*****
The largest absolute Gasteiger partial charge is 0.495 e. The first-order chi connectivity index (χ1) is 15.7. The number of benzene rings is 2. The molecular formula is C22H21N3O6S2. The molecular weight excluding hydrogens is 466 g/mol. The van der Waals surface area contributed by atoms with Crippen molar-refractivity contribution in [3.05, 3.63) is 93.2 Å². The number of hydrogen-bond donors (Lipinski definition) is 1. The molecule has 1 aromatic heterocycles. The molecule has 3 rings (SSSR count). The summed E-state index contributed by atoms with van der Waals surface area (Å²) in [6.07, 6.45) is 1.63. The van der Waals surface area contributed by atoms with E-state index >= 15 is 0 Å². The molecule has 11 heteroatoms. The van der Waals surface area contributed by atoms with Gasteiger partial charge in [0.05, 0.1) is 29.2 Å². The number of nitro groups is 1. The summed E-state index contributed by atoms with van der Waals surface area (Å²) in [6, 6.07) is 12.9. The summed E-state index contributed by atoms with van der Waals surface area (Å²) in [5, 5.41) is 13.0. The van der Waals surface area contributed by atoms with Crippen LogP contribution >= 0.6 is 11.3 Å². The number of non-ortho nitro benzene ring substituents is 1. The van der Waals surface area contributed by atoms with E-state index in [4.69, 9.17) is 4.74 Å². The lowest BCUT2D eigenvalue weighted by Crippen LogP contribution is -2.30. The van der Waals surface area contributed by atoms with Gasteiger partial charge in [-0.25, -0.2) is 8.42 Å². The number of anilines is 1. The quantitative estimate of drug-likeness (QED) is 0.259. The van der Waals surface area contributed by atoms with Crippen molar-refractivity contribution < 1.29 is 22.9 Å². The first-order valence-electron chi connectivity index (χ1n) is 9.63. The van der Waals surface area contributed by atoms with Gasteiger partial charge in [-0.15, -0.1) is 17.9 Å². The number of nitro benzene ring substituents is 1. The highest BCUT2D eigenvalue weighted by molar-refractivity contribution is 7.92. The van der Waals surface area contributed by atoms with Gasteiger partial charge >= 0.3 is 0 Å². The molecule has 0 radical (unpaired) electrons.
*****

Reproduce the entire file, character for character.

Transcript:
The largest absolute Gasteiger partial charge is 0.495 e. The first-order chi connectivity index (χ1) is 15.7. The number of benzene rings is 2. The molecular formula is C22H21N3O6S2. The molecular weight excluding hydrogens is 466 g/mol. The van der Waals surface area contributed by atoms with Crippen molar-refractivity contribution in [3.05, 3.63) is 93.2 Å². The number of hydrogen-bond donors (Lipinski definition) is 1. The molecule has 1 aromatic heterocycles. The molecule has 3 rings (SSSR count). The summed E-state index contributed by atoms with van der Waals surface area (Å²) in [6.07, 6.45) is 1.63. The van der Waals surface area contributed by atoms with E-state index >= 15 is 0 Å². The molecule has 11 heteroatoms. The van der Waals surface area contributed by atoms with Gasteiger partial charge in [0.05, 0.1) is 29.2 Å². The number of nitro groups is 1. The summed E-state index contributed by atoms with van der Waals surface area (Å²) in [6, 6.07) is 12.9. The summed E-state index contributed by atoms with van der Waals surface area (Å²) in [5, 5.41) is 13.0. The van der Waals surface area contributed by atoms with Crippen LogP contribution >= 0.6 is 11.3 Å². The number of non-ortho nitro benzene ring substituents is 1. The van der Waals surface area contributed by atoms with E-state index in [4.69, 9.17) is 4.74 Å². The lowest BCUT2D eigenvalue weighted by Crippen LogP contribution is -2.30. The van der Waals surface area contributed by atoms with Gasteiger partial charge in [-0.25, -0.2) is 8.42 Å². The number of anilines is 1. The quantitative estimate of drug-likeness (QED) is 0.259. The van der Waals surface area contributed by atoms with Crippen molar-refractivity contribution < 1.29 is 22.9 Å². The first-order valence-electron chi connectivity index (χ1n) is 9.63. The van der Waals surface area contributed by atoms with Gasteiger partial charge in [-0.15, -0.1) is 17.9 Å². The number of nitro benzene ring substituents is 1. The highest BCUT2D eigenvalue weighted by molar-refractivity contribution is 7.92. The van der Waals surface area contributed by atoms with Gasteiger partial charge >= 0.3 is 0 Å². The molecule has 0 radical (unpaired) electrons.